A couple weekends ago, we decided to go to Cleveland to check out Cuyahuga National Park, as well as nearby Chagrin Falls. Pinterest loves Chagrin Falls. Maybe you’ve seen this?
But this summer being how it is, things didn’t quite go according to plan.
Our journey started out with rainfall in the Sandusky area, which cooled things down a bit and made for some sweet pictures out the car window as we drove past Sandusky Bay.
We reached the town of Chagrin Falls around six in the evening. Chagrin Falls is the quintessential Small Town, filled with architecturally interesting old buildings housing a variety of shops and restaurants. Strangely enough, very few of the shops were open at six o’clock on a Friday night. Which probably accounts for all zero of the people seen on the street.
Luckily, the restaurants were in full swing. Six o’clock on Friday is apparently Chagrin Falls’ date night. We headed to Jekyll’s, a restaurant and bar with lots of outdoor seating and a spectacular view of the town’s namesake.
Thunder rolled in right as we were served, but between the roof over our particular patch of outdoor seating and the building sheltering us from two sides, we were able to enjoy the rain without switching seats. I had beef short ribs and a mushroom risotto cake with a Bordelaise sauce, which was fantastic (the beef was fall-off-the-fork tender), while the bf had an unspectacular pork chop.
In fairness to Jekyll’s, he doesn’t even really enjoy pork. So it might have actually been a decent pork chop. He said his corn was good, anyway.
Ice cream from a shop beside the falls was necessary after dinner, since I’m pretty sure ice cream beside the falls is the reason Pinterest is so in love with this place. There are actually two different ice cream shops next-to/sort-of-over the falls.
We chose to head to Jeni’s, which is originally a Columbus ice cream joint we’ve been to before. I love Jeni’s because they have all sorts of bizarre ice cream flavors, both as part of their regular menu and seasonal specials that you have to catch before they’re gone: churro, goat cheese & cherry, strawberry buttermilk, sweet corn & black raspberry…the list goes on and on. I had one scoop of wildberry lavender, which I had last time we were in Columbus, and one scoop of Riesling-poached pear. Both of them were as delicious as they sound.
Just as the line in Jeni’s got really long, we took our ice cream cones and headed down the stairs to the falls. There’s a nice viewing deck right above the river, and, despite the drizzly weather, many other people came and went while we were there.
At one end of the deck, there’s another shorter but steeper set of stone steps going right down to the river. We’d seen a bunch of kids playing down there while we ate dinner, so naturally we had to try it out ourselves.
There was a slippery stone ledge beneath the viewing deck, which went practically right up to the falls. So after finishing up my ice cream cone, I slipped off my shoes and stepped carefully along the ledge to get some close-ups.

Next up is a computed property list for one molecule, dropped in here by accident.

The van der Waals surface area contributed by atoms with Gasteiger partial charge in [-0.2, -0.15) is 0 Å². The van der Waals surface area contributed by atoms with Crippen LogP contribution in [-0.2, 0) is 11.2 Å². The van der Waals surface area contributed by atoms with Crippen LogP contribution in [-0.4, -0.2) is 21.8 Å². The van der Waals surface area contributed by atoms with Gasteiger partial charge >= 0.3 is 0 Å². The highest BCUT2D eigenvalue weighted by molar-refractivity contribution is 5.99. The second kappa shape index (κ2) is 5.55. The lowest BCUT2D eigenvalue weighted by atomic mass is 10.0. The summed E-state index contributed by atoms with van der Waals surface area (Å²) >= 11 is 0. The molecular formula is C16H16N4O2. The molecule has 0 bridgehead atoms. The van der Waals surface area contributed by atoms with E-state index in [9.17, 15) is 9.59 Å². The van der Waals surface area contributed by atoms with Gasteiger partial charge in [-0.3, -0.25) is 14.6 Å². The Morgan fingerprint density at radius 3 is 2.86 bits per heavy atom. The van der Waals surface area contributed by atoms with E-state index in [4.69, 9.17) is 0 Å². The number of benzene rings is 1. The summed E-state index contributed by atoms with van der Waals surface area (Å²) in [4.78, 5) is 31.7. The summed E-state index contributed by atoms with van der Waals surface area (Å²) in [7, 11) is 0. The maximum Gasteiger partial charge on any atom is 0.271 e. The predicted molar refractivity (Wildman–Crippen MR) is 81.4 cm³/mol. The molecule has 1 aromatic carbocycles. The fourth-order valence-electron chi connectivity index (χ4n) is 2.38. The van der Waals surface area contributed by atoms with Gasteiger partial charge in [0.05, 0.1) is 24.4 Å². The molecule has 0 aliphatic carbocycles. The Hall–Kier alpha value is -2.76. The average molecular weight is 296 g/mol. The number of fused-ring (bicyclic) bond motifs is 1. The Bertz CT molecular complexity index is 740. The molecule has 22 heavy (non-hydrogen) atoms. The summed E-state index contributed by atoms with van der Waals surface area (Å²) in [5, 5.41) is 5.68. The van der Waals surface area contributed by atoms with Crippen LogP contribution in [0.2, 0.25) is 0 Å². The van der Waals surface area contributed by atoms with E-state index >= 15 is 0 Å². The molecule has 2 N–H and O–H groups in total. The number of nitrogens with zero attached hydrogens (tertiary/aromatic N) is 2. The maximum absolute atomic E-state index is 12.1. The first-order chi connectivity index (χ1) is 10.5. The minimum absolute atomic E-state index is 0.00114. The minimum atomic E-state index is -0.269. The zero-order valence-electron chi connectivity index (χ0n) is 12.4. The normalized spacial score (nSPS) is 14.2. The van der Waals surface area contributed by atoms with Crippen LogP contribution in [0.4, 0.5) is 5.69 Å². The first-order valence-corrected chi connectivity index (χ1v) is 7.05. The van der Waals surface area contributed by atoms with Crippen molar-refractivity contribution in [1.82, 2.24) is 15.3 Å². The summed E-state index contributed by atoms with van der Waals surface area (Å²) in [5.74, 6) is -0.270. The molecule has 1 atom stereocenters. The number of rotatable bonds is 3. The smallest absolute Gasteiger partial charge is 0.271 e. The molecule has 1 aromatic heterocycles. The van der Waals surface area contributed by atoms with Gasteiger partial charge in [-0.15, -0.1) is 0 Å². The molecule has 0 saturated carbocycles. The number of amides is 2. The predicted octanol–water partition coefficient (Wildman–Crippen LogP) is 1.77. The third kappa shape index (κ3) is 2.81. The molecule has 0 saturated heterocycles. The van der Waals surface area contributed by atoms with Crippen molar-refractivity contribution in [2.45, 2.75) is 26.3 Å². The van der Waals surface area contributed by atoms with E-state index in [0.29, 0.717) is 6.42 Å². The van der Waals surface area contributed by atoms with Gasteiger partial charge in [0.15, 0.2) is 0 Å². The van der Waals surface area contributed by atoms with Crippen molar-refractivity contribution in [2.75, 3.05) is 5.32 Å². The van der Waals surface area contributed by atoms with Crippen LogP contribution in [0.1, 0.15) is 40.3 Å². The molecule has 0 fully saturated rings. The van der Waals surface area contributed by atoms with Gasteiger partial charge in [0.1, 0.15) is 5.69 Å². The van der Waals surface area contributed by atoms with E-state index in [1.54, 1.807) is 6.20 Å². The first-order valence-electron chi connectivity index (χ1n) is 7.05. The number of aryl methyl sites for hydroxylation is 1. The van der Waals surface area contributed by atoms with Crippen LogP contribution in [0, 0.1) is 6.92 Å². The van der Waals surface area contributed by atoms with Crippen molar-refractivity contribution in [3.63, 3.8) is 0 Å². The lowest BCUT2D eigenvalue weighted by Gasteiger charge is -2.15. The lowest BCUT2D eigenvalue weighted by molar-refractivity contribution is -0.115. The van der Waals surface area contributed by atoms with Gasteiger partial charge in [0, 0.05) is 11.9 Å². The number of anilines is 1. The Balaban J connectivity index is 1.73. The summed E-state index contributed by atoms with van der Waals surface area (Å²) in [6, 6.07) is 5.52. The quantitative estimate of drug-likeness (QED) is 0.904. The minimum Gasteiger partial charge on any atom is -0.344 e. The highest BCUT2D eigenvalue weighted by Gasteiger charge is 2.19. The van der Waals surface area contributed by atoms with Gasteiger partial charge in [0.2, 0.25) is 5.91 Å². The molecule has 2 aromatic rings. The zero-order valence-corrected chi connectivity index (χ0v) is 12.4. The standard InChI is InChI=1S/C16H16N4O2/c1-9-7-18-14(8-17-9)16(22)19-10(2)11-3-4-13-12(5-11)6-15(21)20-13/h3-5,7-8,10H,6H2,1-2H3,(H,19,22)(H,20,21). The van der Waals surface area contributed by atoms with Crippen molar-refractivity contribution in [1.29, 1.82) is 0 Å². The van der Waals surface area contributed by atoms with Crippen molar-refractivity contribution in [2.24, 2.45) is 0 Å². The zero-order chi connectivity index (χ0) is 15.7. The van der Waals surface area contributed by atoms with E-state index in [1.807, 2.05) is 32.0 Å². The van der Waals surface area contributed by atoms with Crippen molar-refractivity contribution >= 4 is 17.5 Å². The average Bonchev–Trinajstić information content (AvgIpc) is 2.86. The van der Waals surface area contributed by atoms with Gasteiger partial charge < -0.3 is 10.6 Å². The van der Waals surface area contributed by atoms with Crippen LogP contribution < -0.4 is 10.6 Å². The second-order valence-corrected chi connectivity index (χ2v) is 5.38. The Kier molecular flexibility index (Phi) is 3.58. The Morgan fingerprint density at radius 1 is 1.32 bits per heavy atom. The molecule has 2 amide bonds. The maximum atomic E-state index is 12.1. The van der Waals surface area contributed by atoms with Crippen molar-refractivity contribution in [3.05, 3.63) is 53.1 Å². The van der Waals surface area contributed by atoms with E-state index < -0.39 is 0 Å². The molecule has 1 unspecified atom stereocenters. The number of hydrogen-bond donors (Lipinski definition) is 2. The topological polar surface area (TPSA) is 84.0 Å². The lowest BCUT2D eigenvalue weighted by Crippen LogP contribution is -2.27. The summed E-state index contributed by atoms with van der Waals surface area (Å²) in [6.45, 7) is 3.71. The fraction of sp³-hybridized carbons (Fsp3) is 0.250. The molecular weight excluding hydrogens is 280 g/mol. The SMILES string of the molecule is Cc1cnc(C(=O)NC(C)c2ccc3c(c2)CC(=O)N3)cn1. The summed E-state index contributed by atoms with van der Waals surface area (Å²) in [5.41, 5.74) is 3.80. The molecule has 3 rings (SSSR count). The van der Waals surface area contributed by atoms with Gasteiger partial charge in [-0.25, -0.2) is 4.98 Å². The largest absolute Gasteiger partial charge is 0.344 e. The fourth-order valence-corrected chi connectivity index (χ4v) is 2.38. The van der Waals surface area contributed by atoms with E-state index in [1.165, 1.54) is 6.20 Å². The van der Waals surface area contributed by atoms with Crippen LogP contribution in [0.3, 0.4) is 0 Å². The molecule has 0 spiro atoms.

Some of the older boys had climbed up to a spot right next to the waterfall, behind the Popcorn Shop, but that seemed more dangerous and less legal. So we skipped that and headed back to our campground for the night. No pictures of that, since it was just the Streetsboro KOA.
That’s “Kampground of America,” for those of you who don’t know. Why a K instead of a C? Your guess is as good as mine. KOAs are sort of campgrounds-slash-resorts, including amenities like a pool and an arcade while asking you to provide your own digs. You know, unless you rent out one of their cabins.
We did not. We set up in the dark, with the help of our headlights (we didn’t think to bring flashlights), and attempted to sleep in a cramped, uncomfortable tent with the heat and humidity raging outside. Silly rain. You were supposed to take care of those.
We breakfasted at a place in Stow because we also forgot to bring food to cook over a campfire and Streetsboro apparently hates breakfast. (We had our choice of Starbucks or Bob Evans. Someone needs to open a diner, stat.)
But that was all right, since Tip Top was cheap and delicious. Plus it had big picture windows looking out on some trees and bird feeders, and also there was a sweet fountain in the lobby.
It was already pretty hot out, so we skipped out on the national park and headed for Cleveland’s West End Market instead. I didn’t last long there because I basically die in temperatures above 85 degrees, but here’s an idea of it for you.
It was far more crowded than it looks (so much so I had to keep stepping outside to get some air because the heat from all the bodies made me feel sick), and this is just the boss meat market. There was a whole separate building for produce (sorry, no pictures of that), and what produce! Dragonfruit, guava, figs… I didn’t even know what I was looking at sometimes.
Since I wasn’t feeling too good, we decided to leave after that. I felt better about the wind on my face, until it blew a hornet into the car, which landed on my seat without me noticing and got me in the shoulder when I leaned back. Needless to say, between the heat and humidity, missing out on the national park, and getting stung, the weekend was sort of a bust.
But that waterfall was awesome.
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